Unfortunately, you won't find the answers in the POHs of small general aviation airplanes. The good news is you can find out the answers yourself. Finding your airplane's best climb rate and the airspeed at which it occurs is as simple as flying a series of climbs using different airspeeds and measuring the climb rates you achieve at each airspeed.
Why would you think about doing such a thing? How about accuracy for a reason? Wouldn't it be nice to know your airplane's real climb performance before the need for this information, such as a stand of tall trees or a mountain range, is staring you in the face?
Flying straight and level requires a certain amount of power. Your airplane's power requirement depends on its airspeed, and it should be obvious that to fly faster at a level altitude, you need more power than you do at a slower airspeed. As slow flight teaches, it also takes more power to fly level at just above stall speed.
Figure 1 shows the relationship between the Power Available (Pa) from the engine and propeller and the Power Required (Pr) by the airplane. The Pa curve represents the power that the engine/propeller combination produces at full throttle. If a lesser throttle setting is used, the Pa curve looks the same, but it's lower on the plot.
The Pr curve shows the power the airplane needs for level flight at different airspeeds. Set the throttle to produce more power than that, and the airplane will accelerate if you maintain your altitude - or climb if you maintain your airspeed. Excess power is the difference between the Pa and Pr curves. Your airplane's maximum excess power airspeed is neither the maximum Pa nor minimum Pr airspeed. The speed where the maximum excess power exists is the speed that yields the airplane's maximum rate of climb, and it's called VY.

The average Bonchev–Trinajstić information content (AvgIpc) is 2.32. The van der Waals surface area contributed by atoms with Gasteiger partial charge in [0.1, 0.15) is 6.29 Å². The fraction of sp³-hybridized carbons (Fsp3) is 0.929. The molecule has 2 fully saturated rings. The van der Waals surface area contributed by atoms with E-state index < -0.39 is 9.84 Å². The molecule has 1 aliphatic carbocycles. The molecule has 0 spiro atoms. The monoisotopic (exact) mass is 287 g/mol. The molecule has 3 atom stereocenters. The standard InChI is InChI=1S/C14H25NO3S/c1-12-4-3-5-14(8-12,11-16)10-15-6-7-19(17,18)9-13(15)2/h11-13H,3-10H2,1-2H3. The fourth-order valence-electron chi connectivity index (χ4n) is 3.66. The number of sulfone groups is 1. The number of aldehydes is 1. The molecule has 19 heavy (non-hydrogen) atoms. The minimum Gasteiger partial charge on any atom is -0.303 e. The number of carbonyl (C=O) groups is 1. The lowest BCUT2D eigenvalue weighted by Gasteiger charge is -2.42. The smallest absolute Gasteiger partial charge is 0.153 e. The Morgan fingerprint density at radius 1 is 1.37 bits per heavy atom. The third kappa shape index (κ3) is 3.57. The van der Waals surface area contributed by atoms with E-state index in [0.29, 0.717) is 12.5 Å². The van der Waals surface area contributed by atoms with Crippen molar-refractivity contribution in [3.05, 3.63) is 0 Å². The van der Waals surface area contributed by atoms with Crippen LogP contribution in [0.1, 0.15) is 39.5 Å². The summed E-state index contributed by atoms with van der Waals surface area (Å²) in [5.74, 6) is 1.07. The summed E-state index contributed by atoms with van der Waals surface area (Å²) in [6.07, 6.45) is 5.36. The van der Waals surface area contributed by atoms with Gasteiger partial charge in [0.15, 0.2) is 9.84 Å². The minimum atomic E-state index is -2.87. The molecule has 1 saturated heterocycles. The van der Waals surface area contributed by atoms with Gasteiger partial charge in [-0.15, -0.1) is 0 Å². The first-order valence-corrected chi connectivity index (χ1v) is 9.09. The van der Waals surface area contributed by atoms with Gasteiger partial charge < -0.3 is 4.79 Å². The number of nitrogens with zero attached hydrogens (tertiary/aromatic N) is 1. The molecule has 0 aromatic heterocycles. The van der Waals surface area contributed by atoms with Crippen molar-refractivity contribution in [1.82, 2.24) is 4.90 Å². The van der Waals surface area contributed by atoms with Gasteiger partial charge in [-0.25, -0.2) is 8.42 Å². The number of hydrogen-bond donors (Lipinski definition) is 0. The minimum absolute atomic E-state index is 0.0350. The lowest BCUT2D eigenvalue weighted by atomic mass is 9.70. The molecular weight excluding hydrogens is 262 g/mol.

You don't have to know anything about the power curve to figure your airplane's climb performance. You can see, however, that an airplane has less excess power at speeds slower and faster than VY. Your climb test data should reflect this characteristic.
You can use any of several flight test techniques to find your airplane's climb performance. We'll use a modified check-climb technique. It's pretty straightforward. You climb at a constant indicated airspeed while you time how long it takes to climb through several altitude blocks, i.e. 1,250 feet, 1,750 feet, 3,250 feet, 3,750 feet, etc. You keep climbing and timing until you reach the highest altitude for which you want to know the airplane's climb performance. You repeat the test using different airspeeds each time. From the data you gather, you can calculate which airspeed produces the best climb rate and what that rate is for each altitude block.
There are a few factors you must take into account, but don't let them intimidate you. The basic test technique is simply a series of constant airspeed climbs, something every pilot learns to do. We'll discuss these factors and their effects later, but for now let's get right to the procedure.
Load the airplane to represent the climb performance conditions you want. This may be maximum gross weight, half fuel with only the pilot aboard, or your typical flight lesson - full fuel and your flight instructor. Whatever loading you use, compute the aircraft's weight and balance and save the form.